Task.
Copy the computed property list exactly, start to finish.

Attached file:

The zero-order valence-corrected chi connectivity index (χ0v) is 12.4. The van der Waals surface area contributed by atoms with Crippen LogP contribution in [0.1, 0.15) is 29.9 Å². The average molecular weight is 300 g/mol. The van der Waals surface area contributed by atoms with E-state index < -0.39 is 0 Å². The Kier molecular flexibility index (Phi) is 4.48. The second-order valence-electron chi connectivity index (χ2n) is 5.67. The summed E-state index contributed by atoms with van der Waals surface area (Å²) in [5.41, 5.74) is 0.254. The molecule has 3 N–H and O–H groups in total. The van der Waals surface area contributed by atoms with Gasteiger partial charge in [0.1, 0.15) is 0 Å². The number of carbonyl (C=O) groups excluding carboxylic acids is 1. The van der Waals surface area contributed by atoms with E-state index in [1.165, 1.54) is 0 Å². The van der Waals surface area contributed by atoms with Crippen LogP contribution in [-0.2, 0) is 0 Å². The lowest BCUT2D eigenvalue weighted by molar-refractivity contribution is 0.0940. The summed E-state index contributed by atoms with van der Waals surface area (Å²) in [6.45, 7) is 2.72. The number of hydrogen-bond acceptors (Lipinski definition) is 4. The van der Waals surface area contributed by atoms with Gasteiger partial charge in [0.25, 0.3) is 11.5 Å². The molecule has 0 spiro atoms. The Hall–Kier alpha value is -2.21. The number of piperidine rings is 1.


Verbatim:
The zero-order valence-corrected chi connectivity index (χ0v) is 12.4. The van der Waals surface area contributed by atoms with Crippen LogP contribution in [0.1, 0.15) is 29.9 Å². The average molecular weight is 300 g/mol. The van der Waals surface area contributed by atoms with E-state index < -0.39 is 0 Å². The Kier molecular flexibility index (Phi) is 4.48. The second-order valence-electron chi connectivity index (χ2n) is 5.67. The summed E-state index contributed by atoms with van der Waals surface area (Å²) in [5.41, 5.74) is 0.254. The molecule has 3 N–H and O–H groups in total. The van der Waals surface area contributed by atoms with Gasteiger partial charge in [0.1, 0.15) is 0 Å². The number of carbonyl (C=O) groups excluding carboxylic acids is 1. The van der Waals surface area contributed by atoms with E-state index in [1.165, 1.54) is 0 Å². The van der Waals surface area contributed by atoms with Crippen LogP contribution in [-0.2, 0) is 0 Å². The lowest BCUT2D eigenvalue weighted by molar-refractivity contribution is 0.0940. The summed E-state index contributed by atoms with van der Waals surface area (Å²) in [6.45, 7) is 2.72. The number of hydrogen-bond acceptors (Lipinski definition) is 4. The van der Waals surface area contributed by atoms with Gasteiger partial charge in [0.25, 0.3) is 11.5 Å². The molecule has 0 spiro atoms. The Hall–Kier alpha value is -2.21. The number of piperidine rings is 1.